And it gets better around Dholavira itself. The desert is white and watery with a rough path for cars going through it. To enter the area, you need permission from the Border Security Force (BSF) who form a protective shield against neighbouring Pakistan. The path goes to their last post 21 kms (13 miles) away. And then it is 40 kms (25 miles) of water till the border – it is not possible to cross this stretch on foot or with the aid of any vehicle or boat says the BSF.

The whole landscape is absolutely still and silent. Just like the Dead Sea in Jordan, only more beautiful. But there is a difference: you cannot sink in the Dead Sea. In the watery Rann, you can easily sink and your cries for help will not be heard by anyone. I did step in gingerly to take some shots though. BSF advised me to return before it got dark. The headlights of my car could be seen as unwanted territorial intruders setting off army gunfire in my direction. Ouch, that would have hurt!

Could have sat around contemplating for hours – where do you get to be with yourself like this?

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Dholavira: Travel Tips

* Distances: Dasada in Little Rann of Kutch – 290 kms / 181 miles, takes about 5 hours; Bhuj – 250 kms / 156 miles.
* The road to Dholavira from Bhuj and Dasada is in quite good shape, even if narrow in parts.
* Accommodation is limited to Toran Tourist Complex run by Gujarat Tourism – it is cheap but not very well maintained. Book at http://www.gujarattourism.com.
* While guests make day trips from Bhuj or Dasada, it is still advisable to spend a night to catch the morning and evening light – rough it out for one night in the state run hotel.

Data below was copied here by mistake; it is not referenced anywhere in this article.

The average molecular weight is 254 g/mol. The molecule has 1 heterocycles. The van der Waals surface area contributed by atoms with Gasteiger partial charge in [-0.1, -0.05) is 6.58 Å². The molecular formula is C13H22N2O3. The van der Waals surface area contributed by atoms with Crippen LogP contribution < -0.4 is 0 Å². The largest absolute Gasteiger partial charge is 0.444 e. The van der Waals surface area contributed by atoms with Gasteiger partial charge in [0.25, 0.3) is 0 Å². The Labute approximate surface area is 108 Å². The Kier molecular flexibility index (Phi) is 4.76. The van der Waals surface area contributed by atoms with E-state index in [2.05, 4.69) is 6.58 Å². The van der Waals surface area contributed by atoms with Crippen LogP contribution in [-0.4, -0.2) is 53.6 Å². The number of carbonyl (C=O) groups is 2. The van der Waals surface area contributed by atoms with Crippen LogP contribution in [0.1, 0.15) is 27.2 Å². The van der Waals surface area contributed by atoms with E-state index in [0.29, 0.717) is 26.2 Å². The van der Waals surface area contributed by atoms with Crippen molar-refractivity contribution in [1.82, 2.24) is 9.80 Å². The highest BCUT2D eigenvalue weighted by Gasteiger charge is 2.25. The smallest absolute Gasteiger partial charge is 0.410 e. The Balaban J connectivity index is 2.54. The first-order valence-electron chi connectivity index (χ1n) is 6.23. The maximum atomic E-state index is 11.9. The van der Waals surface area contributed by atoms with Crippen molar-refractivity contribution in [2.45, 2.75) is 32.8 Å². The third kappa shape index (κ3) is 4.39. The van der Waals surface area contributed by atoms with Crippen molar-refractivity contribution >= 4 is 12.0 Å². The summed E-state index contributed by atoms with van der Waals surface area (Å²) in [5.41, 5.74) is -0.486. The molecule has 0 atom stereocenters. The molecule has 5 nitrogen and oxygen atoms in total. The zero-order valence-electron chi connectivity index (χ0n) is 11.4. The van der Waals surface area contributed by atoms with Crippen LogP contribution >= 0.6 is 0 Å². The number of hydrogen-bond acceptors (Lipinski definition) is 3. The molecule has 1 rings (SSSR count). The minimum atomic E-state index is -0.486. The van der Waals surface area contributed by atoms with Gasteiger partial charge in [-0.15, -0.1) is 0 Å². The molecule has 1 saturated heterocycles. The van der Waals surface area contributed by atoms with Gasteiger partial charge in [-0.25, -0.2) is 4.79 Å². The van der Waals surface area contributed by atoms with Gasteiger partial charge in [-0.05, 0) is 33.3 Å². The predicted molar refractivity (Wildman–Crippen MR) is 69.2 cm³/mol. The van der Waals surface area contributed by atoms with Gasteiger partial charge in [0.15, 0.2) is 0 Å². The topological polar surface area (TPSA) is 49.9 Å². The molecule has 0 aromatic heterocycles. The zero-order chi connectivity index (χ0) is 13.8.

* Best time to go: November to March.

Lothal: The Ancient Harappan Civilization Site

After Dholavira, I was advised to visit Lothal, another major Harappan town of the ancient Indus River Valley civilization.

Lothal was discovered in 1954, with excavations being carried out from 1955-62. Strangely, Lothal means ‘mound of the dead.’ Shudder! Not the best of ideas to camp here for the night. Folks buried here are old, very old. You never know how they may behave.

Lothal dates to circa 2500-1900 B.C. Trick question: How many centuries ago is that? The town’s chief lived in the Acropolis, with houses built on 3 metre high platforms and provided with all civic amenities like paved baths, underground drains and a well for potable water. The lower town was divided into the commercial district where craftsmen worked, the rest being the residential sector.

Excavations have revealed beads; seals and sealings; shell, copper, ivory and bronze objects; tools; animal and human figurines; weights; ritual objects etc. Lothal was an important overseas trading port, and its prosperity was based on business in semi -precious stone beads, copper, ivory, shell and cotton goods with West Asia. Discovery of objects of Persian Gulf origin and terracotta figures of gorillas and mummies indicate strong international connections.

Drop by for a few hours during your drive around Gujarat.

Travel Tips to Lothal
Lothal is about 85 kms (53 miles) from Ahmedabad. Plan a day trip, there are no real options to stay here. Unless you want to sneak in at night and sleep in the ancient buildings!